Palantir Foundry enables these capabilities through a full modeling lifecycle (see Figure 1), including: data integration, feature generation for development and production, model training and configuration, evaluation, maintenance, deployment, governance, operationalization, and feedback gathering.

Figure 1 Foundry enables the full modeling lifecycle. Every aspect is backed by the platform’s capabilities around around lineage, security, versioning, reproducibility, and auditability.

Collectively, these capabilities provide a complete framework for the trustworthy and secure deployment and use of models in live operational settings, with deep connectivity to subject matters experts.

Palantir’s approach enables operational AI/ML governance at the core of every stage of model development. Highlighted in the case studies that follow, these capabilities include:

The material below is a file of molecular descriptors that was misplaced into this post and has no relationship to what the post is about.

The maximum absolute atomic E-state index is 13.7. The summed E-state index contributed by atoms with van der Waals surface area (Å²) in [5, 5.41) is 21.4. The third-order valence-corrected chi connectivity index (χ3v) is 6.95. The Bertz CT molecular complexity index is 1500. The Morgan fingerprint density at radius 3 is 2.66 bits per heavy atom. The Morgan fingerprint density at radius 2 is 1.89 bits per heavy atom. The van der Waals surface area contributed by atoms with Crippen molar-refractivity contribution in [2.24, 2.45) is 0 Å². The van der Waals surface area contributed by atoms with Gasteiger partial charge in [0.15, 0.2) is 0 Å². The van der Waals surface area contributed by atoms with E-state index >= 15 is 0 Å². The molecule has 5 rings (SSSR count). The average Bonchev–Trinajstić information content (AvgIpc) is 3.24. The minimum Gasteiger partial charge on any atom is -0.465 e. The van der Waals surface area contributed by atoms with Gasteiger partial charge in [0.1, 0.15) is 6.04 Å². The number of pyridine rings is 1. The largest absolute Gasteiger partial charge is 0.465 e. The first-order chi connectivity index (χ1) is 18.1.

• Transparency around risk thresholds: Users can set the thresholds for routing decisions; for example, a hypothetical model risk score of 0.9+ is sent automatically for final approval, but under 0.9 is sent to an analyst for investigation.
  • Model calibration: Users can review historic risk scores and see if the risk estimates are accurate, or if they need to be adjusted to different margins.
  • Metadata: Users can easily review and edit definitions of inputs, outputs, artifacts, and execution types in a centralised location.
  • Full auditing of model decisions: A persistent and reliable audit trail is provided for all data processing steps for later analysis, troubleshooting, oversight, and accountability.
  • Versioning: Tracking of all changes to data, models, parameters, and conditions, creating transparency around which models and data were used for which decisions.